Escape from Euro Problems: Five Day Tour of North Western Macedonia

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Group at the White Tower.(Lefgos Pyrgos)

“Cash only!” “Dollars not euros for tips!” “We do not honor Power of Attorneys from New York Consulate unless we see a specific clause relating to the Bank,” said officers of the Ethniki Trapeza of Greece. “We are the Trapeza!” I passed this information to legal professionals. My impression in the first week of June 2015 was that Greece’s government was the Trapeza. I changed my outlook on USA banks, after experiencing the horrors of the Greek banking system. My husband became overstressed and found refuge in Tripoli, Arcadia.

“Nona, go on your five day excursion of Macedonia,” said my godson, Dr. Alexios Vardouniotis, otolaryngologist. “Nono will enjoy Tripoli with us. My Dad, Professor Spiro will restore his health.” Our cousins, Pitsa and Christo Macarouni explored Arcadia with John. The Greek business and educated middle class, who are holding up Greece’s economy, showed me more loyalty than my own blood and old friends in both countries. One never knows when a higher power sends persons in one’s path to save one.

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Mosaic floor in Pella, Macedonia

I left all. I went solo on a five day tour of Central Greece and Macedonia arranged by Uli of Dolphin Hellas Travel Agency in Athens. The excursion was part of G.O. Tours; a conglomerate of various travel agencies pooling  together their groups to form one excursion. This is called cutting costs. I was picked up in front of Athens Hilton. Our guide, Effie Varvatsoulaki explained the history of Boeotian plain on our way to Delphi. Effie was a highly education person, diligent in her profession with a positive attitude.

“This is the navel of the world,” she explained. “The high priestesses of Apollo were called Sibyls. This polygonal wall was commemorated to Delphi from the island of Chios.” Effie’s information brought back memories of my research on Chios and Erythrea, Asia Minor, where my family has roots. Herodotus states in his History that “the Temple of Athena Polias at Erythrae was famous in the ancient world for their famous priestesses known as the Sibyl. “ According to Greek and Roman mythology, they were women bestowed with prophetic powers by the God Apollo. The Erythaean Sibyl was painted by Michelangelo from 1508-12 in a fresco from the Sistine chapel, Vatican. The famous Sibyls were the Erythraean and the Cumaean Sibyl who presided over the Apollonian oracle at Cumae, a Greek colony located near Naples, Italy. The Erythraean Sibyl sold the sibylline books to Tarquin, the last King of Rome, that were housed in the Temple of Jupiter on Capitoline Hill in Rome, (http://www.qgazette.com/news/2008/1105/features/001.html).

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Waterfalls at Edessa

At Delphi, I overheard Effie say to our guide, Matina, in Greek, “You have two members who know Greek.” Actually we were three persons; the tourists who did not know Greek were highly educated and understood all. Some members of our group claimed they were experts on Greece. They claimed they knew more than the native Greeks on their history.  “We will be together for the next five days,” said our new guide Matina, with humility and genuine warmth.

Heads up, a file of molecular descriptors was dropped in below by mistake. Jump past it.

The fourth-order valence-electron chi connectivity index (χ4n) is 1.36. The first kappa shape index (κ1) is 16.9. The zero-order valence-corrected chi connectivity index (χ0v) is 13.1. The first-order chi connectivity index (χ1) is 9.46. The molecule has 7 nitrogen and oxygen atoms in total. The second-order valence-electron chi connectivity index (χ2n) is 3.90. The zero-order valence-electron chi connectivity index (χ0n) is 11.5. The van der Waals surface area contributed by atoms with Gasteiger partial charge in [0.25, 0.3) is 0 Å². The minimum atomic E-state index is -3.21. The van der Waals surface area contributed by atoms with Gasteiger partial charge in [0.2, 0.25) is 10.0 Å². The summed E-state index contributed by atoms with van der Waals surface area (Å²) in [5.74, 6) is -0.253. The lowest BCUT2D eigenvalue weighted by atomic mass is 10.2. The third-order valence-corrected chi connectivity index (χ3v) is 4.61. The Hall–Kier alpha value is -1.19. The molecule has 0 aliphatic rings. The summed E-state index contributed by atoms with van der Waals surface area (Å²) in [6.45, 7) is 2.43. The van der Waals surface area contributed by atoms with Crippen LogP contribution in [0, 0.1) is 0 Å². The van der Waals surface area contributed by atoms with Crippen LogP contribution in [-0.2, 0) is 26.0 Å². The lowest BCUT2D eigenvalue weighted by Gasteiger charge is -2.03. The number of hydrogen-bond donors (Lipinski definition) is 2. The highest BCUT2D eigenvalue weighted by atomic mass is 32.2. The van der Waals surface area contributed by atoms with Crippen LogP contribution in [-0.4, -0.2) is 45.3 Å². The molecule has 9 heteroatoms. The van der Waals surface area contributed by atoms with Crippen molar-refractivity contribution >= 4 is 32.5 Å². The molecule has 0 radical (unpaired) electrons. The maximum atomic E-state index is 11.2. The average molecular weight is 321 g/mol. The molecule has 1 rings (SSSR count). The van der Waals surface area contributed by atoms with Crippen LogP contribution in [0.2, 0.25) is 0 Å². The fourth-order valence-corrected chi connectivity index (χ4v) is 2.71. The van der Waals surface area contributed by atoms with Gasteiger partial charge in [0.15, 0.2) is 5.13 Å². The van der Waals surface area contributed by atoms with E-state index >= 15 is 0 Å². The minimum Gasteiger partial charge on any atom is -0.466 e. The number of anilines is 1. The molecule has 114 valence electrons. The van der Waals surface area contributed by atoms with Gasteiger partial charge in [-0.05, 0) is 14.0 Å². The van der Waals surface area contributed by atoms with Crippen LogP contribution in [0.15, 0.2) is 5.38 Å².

Matina was on call 24 hours a day. She cared about each individual person. Her expert information on Macedonia will form the basis of more articles on Greece. “Philip of Macedon was a Dorian Greek from a Peloponnesian tribe,” she explained. “He participated in the Olympic Games. Only Greeks were allowed to participate.” This destroys the false modern mythology that Philip of Macedon and Alexander the Great were not Greek. Matina showed us proof that St. Demetrios existed through his prison under the Church of St. Demetrios in Thessaloniki. St. Demetrios died three years before the “Edit of Milan”. This disproves the Catholic Church’s claim that St. Demetrios was a mythical figure. Driving along the Aliakmon River in Macedonia, brought alive my memories of October 28th celebration of Greece’s heroic stand against the Axis Powers in WW II. Many view 2015 as the successful reconquest of Greece in an economic war. The middle class is holding its ground and will be inspired by their unique cultural legacy to succeed.

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Macedonian gold, Pella

My daughter called me in the monastery of St. Varlaam, asking me for Holy Water. Matina went out of her way to please my daughter who was calling from New York City. She had one aim: to welcome the foreign tourist so they will return. Our driver, Kosta, did an excellent job of navigating through mountains and narrow roads. His driving expertise was behind the success of our tour.

Everyone I encountered worked long hours, in June 2015, trying to support their families. One must look at the present, not the past. The educated and business middle class wants to keep the euro. They are sacrificing to be protected by the Euro Zone and NATO. They face a Balkan threat that wants Thessaloniki. Turkey is now facing an ISIS problem of fundamentalism that may destroy their Republic and threaten Greece. The invasion of Northern Cyprus is in everyone’s mind. The 2015 Greek is holding his/her ground in an economic war. They are the real heroes of adversity. Mitt Romney in his presidential bid said “Look at Greece and in four to five years that is us.” This is a fear that lurks in every American’s mind.